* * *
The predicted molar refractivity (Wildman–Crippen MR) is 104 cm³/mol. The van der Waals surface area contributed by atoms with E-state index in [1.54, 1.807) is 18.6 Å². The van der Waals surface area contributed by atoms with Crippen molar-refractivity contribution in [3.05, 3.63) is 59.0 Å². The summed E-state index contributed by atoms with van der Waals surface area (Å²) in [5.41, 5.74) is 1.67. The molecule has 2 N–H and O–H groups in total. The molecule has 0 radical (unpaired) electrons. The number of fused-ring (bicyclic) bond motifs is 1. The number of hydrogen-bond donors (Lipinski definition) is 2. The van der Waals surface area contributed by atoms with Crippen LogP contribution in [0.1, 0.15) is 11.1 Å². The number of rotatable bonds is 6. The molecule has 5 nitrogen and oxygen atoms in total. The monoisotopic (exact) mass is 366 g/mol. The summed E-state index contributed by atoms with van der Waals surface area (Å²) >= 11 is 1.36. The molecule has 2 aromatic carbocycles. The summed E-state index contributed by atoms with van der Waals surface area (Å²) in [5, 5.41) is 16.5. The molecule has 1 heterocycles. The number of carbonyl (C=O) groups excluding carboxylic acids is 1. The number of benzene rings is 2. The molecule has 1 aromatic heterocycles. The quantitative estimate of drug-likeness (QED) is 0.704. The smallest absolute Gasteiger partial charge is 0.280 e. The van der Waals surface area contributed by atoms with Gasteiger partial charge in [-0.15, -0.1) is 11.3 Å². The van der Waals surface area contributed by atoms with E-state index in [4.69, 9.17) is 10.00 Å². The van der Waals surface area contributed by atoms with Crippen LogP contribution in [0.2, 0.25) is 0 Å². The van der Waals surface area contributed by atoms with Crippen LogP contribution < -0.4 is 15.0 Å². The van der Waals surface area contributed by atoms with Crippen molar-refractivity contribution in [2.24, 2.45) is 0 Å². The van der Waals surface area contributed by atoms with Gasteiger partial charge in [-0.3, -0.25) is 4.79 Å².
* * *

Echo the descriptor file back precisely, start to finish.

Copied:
The predicted molar refractivity (Wildman–Crippen MR) is 104 cm³/mol. The van der Waals surface area contributed by atoms with E-state index in [1.54, 1.807) is 18.6 Å². The van der Waals surface area contributed by atoms with Crippen molar-refractivity contribution in [3.05, 3.63) is 59.0 Å². The summed E-state index contributed by atoms with van der Waals surface area (Å²) in [5.41, 5.74) is 1.67. The molecule has 2 N–H and O–H groups in total. The molecule has 0 radical (unpaired) electrons. The number of fused-ring (bicyclic) bond motifs is 1. The number of hydrogen-bond donors (Lipinski definition) is 2. The van der Waals surface area contributed by atoms with Crippen LogP contribution in [0.1, 0.15) is 11.1 Å². The number of rotatable bonds is 6. The molecule has 5 nitrogen and oxygen atoms in total. The monoisotopic (exact) mass is 366 g/mol. The summed E-state index contributed by atoms with van der Waals surface area (Å²) >= 11 is 1.36. The molecule has 2 aromatic carbocycles. The summed E-state index contributed by atoms with van der Waals surface area (Å²) in [5, 5.41) is 16.5. The molecule has 1 heterocycles. The number of carbonyl (C=O) groups excluding carboxylic acids is 1. The number of benzene rings is 2. The molecule has 1 aromatic heterocycles. The quantitative estimate of drug-likeness (QED) is 0.704. The smallest absolute Gasteiger partial charge is 0.280 e. The van der Waals surface area contributed by atoms with Gasteiger partial charge in [-0.15, -0.1) is 11.3 Å². The van der Waals surface area contributed by atoms with E-state index in [4.69, 9.17) is 10.00 Å². The van der Waals surface area contributed by atoms with Crippen LogP contribution in [0.2, 0.25) is 0 Å². The van der Waals surface area contributed by atoms with Crippen LogP contribution < -0.4 is 15.0 Å². The van der Waals surface area contributed by atoms with Crippen molar-refractivity contribution in [2.24, 2.45) is 0 Å². The van der Waals surface area contributed by atoms with Gasteiger partial charge in [-0.3, -0.25) is 4.79 Å².